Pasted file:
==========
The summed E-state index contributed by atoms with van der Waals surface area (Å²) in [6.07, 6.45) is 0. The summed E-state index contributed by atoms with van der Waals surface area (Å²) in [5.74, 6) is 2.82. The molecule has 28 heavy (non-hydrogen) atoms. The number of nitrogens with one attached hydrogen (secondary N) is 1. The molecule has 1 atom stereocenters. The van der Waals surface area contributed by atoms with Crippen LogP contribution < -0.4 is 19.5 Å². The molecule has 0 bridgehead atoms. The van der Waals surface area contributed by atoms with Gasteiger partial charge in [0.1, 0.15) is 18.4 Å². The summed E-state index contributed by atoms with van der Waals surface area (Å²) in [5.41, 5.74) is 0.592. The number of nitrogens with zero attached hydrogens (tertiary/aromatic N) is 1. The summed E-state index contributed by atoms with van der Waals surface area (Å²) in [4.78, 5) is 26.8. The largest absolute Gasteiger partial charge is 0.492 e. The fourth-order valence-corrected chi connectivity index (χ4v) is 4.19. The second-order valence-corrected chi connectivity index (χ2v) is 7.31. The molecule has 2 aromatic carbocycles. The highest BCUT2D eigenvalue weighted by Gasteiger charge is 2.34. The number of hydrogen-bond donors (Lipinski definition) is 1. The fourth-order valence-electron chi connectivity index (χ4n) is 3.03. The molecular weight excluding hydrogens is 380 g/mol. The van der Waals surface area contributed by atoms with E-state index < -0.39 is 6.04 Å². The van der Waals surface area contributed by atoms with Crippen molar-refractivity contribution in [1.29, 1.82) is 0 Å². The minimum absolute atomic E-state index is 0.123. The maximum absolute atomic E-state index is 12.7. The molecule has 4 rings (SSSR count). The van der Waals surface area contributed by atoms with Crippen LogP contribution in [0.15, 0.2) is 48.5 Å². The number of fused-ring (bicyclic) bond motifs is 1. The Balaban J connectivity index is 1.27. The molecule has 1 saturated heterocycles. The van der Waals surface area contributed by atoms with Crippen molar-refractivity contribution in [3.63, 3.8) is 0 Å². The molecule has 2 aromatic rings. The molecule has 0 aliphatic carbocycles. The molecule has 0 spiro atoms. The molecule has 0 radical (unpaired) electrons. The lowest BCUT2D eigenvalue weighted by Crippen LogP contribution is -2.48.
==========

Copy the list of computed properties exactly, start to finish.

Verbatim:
The summed E-state index contributed by atoms with van der Waals surface area (Å²) in [6.07, 6.45) is 0. The summed E-state index contributed by atoms with van der Waals surface area (Å²) in [5.74, 6) is 2.82. The molecule has 28 heavy (non-hydrogen) atoms. The number of nitrogens with one attached hydrogen (secondary N) is 1. The molecule has 1 atom stereocenters. The van der Waals surface area contributed by atoms with Crippen LogP contribution < -0.4 is 19.5 Å². The molecule has 0 bridgehead atoms. The van der Waals surface area contributed by atoms with Gasteiger partial charge in [0.1, 0.15) is 18.4 Å². The summed E-state index contributed by atoms with van der Waals surface area (Å²) in [5.41, 5.74) is 0.592. The number of nitrogens with zero attached hydrogens (tertiary/aromatic N) is 1. The summed E-state index contributed by atoms with van der Waals surface area (Å²) in [4.78, 5) is 26.8. The largest absolute Gasteiger partial charge is 0.492 e. The fourth-order valence-corrected chi connectivity index (χ4v) is 4.19. The second-order valence-corrected chi connectivity index (χ2v) is 7.31. The molecule has 2 aromatic carbocycles. The highest BCUT2D eigenvalue weighted by Gasteiger charge is 2.34. The number of hydrogen-bond donors (Lipinski definition) is 1. The fourth-order valence-electron chi connectivity index (χ4n) is 3.03. The molecular weight excluding hydrogens is 380 g/mol. The van der Waals surface area contributed by atoms with E-state index < -0.39 is 6.04 Å². The van der Waals surface area contributed by atoms with Crippen molar-refractivity contribution in [1.29, 1.82) is 0 Å². The minimum absolute atomic E-state index is 0.123. The maximum absolute atomic E-state index is 12.7. The molecule has 4 rings (SSSR count). The van der Waals surface area contributed by atoms with Crippen LogP contribution in [0.15, 0.2) is 48.5 Å². The number of fused-ring (bicyclic) bond motifs is 1. The Balaban J connectivity index is 1.27. The molecule has 1 saturated heterocycles. The van der Waals surface area contributed by atoms with Crippen molar-refractivity contribution in [3.63, 3.8) is 0 Å². The molecule has 2 aromatic rings. The molecule has 0 aliphatic carbocycles. The molecule has 0 spiro atoms. The molecule has 0 radical (unpaired) electrons. The lowest BCUT2D eigenvalue weighted by Crippen LogP contribution is -2.48.